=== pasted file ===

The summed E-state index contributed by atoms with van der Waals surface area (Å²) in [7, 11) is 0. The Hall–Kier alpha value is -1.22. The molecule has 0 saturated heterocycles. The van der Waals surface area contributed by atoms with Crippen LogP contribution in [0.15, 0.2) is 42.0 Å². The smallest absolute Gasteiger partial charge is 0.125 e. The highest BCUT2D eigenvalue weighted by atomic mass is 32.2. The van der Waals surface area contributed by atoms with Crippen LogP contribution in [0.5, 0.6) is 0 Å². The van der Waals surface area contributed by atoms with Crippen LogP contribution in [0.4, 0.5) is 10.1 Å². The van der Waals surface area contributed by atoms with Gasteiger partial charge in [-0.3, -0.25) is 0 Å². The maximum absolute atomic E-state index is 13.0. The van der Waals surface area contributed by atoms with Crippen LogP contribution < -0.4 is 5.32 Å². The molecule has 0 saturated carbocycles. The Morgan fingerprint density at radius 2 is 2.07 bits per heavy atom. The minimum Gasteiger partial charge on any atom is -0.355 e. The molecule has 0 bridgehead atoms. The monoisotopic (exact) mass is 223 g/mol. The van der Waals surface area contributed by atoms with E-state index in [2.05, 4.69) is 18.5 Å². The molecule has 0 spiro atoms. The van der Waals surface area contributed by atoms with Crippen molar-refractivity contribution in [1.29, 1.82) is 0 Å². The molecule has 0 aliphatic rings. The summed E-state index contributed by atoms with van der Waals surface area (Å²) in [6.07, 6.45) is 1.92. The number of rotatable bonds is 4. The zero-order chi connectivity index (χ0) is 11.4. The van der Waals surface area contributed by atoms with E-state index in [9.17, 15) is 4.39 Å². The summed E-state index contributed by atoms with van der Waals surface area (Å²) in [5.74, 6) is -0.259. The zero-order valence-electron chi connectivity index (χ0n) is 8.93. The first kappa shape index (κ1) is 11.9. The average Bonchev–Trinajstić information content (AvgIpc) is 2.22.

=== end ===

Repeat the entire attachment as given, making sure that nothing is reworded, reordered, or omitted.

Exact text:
The summed E-state index contributed by atoms with van der Waals surface area (Å²) in [7, 11) is 0. The Hall–Kier alpha value is -1.22. The molecule has 0 saturated heterocycles. The van der Waals surface area contributed by atoms with Crippen LogP contribution in [0.15, 0.2) is 42.0 Å². The smallest absolute Gasteiger partial charge is 0.125 e. The highest BCUT2D eigenvalue weighted by atomic mass is 32.2. The van der Waals surface area contributed by atoms with Crippen LogP contribution in [0.5, 0.6) is 0 Å². The van der Waals surface area contributed by atoms with Crippen LogP contribution in [0.4, 0.5) is 10.1 Å². The van der Waals surface area contributed by atoms with Gasteiger partial charge in [-0.3, -0.25) is 0 Å². The maximum absolute atomic E-state index is 13.0. The van der Waals surface area contributed by atoms with Crippen LogP contribution < -0.4 is 5.32 Å². The molecule has 0 saturated carbocycles. The Morgan fingerprint density at radius 2 is 2.07 bits per heavy atom. The minimum Gasteiger partial charge on any atom is -0.355 e. The molecule has 0 bridgehead atoms. The monoisotopic (exact) mass is 223 g/mol. The van der Waals surface area contributed by atoms with E-state index in [2.05, 4.69) is 18.5 Å². The molecule has 0 spiro atoms. The van der Waals surface area contributed by atoms with Crippen molar-refractivity contribution in [1.29, 1.82) is 0 Å². The molecule has 0 aliphatic rings. The summed E-state index contributed by atoms with van der Waals surface area (Å²) in [6.07, 6.45) is 1.92. The number of rotatable bonds is 4. The zero-order chi connectivity index (χ0) is 11.4. The van der Waals surface area contributed by atoms with E-state index in [9.17, 15) is 4.39 Å². The summed E-state index contributed by atoms with van der Waals surface area (Å²) in [5.74, 6) is -0.259. The zero-order valence-electron chi connectivity index (χ0n) is 8.93. The first kappa shape index (κ1) is 11.9. The average Bonchev–Trinajstić information content (AvgIpc) is 2.22.